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Intestacy occurs where an individual dies without leaving a Will. If an individual dies intestate and there are minor beneficiaries the Administrator-General is mandated by the Intestate’s Estates and Property Charges Act to administer the estate. Any person other than the Administrator-General who wishes to administer an estate of an individual who dies intestate where there are minor beneficiaries can only do so with an Order of the Court.
Once a report is received about persons who have died intestate leaving minor children in the form of completed Particulars required for the Administrator-General, the Administrator-General like other personal representatives will:
Investigate and confirm the assets of the deceased:
This involves the following:
Where the deceased owned property securing the relevant documents with regards to ownership. Additionally information is ascertained as to whether there is any outstanding mortgage and if it was covered by insurance. Relevant documents to be obtained include:
For motor vehicles the Certificates of Title, Fitness and Registration is to be presented. If the motor vehicle was not used predominantly for commercial purposes it is transferable to the spouse as personal chattel.
The Administrator-General’s (Amendment) Act 2015, amended the Administrator-General’s Act and several other pieces of legislation including the Intestates’ Estates and Property Charges Act. Sections 53B, 53D(1), 53D(2), 53F(1), 53F(3), 53F(4) and 53G of the Intestates’ Estates and Property Charges Act gives the Administrator-General for Jamaica the authority to issue Instruments of Administration in Estates where an intestate dies leaving a minor beneficiary. This Instrument of Administration has the same effect as if a Grant of Representation had been issued by the Courts of Jamaica to the Administrator-General for Jamaica and allows the Administrator-General to collect, transfer, sell or otherwise deal with the assets of the deceased.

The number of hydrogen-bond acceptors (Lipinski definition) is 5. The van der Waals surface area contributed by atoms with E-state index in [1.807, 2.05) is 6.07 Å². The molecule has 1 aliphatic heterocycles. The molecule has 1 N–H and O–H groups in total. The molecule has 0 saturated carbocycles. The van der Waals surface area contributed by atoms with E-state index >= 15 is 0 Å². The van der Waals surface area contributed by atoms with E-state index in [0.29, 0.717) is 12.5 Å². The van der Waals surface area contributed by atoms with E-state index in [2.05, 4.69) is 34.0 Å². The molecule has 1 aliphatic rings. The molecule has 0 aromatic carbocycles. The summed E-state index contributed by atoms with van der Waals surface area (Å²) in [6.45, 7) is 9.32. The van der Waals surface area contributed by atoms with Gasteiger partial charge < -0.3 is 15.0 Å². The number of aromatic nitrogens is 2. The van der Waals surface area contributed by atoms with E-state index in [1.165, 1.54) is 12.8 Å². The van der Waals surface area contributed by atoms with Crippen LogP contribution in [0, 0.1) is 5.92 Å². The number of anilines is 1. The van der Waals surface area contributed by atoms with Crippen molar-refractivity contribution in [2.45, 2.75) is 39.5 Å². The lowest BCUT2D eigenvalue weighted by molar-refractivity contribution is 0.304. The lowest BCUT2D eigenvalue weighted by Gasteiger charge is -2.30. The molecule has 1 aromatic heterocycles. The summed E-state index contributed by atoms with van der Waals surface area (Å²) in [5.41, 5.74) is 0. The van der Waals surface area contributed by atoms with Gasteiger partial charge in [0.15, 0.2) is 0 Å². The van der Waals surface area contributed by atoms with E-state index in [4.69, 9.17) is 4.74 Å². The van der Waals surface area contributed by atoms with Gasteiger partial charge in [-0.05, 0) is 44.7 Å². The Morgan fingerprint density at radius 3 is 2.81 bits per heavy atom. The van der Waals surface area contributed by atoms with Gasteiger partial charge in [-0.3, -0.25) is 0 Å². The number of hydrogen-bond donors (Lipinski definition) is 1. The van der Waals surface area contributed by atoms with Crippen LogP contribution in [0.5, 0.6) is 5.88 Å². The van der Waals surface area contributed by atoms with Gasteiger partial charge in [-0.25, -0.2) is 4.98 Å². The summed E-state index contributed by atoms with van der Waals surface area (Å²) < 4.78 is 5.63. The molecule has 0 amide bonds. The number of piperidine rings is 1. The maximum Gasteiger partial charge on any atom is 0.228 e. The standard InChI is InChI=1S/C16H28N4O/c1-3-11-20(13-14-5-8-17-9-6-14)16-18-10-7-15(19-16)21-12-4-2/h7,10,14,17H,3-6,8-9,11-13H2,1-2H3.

Where the value of the estate does not exceed $1,500,000 applications for the Letters of Administration are filed in the Resident Magistrate’s Court where the deceased had his last fixed place of residence. The stamping cost is the Resident Magistrate’s Court is minimal.
Once the grant of Administration is issued by the relevant Court, the Administrator-General (like other administrators) has the following duties:
It should be pointed out that all administrators and executors are entitled to a commission of 6% from the estate for their services, which is also paid before the distribution of the assets to the beneficiaries as well as Attorney’s fees.
This duty is particularly applicable to the Administrator-General but also relates to Executors who may have been appointed trustee under the Will of the deceased of minor children. After the settlement of claims, the Administrator-General has this function before distribution simply because the estates under her purview contain minor beneficiaries, which preclude final distribution until the last minor attains majority. As such the Administrator-General has the additional duties to:In instances when the deceased was a majority shareholder in a company; it may be necessary for the Administrator-General to become registered as a shareholder in respect of the deceased shares, attend general meetings of the company and playing other roles deemed necessary in order to preserve the value of the shares for the beneficiaries.
The class of persons next in line in the following table will take in equal share in the following order to the exclusion of those in the lower classes: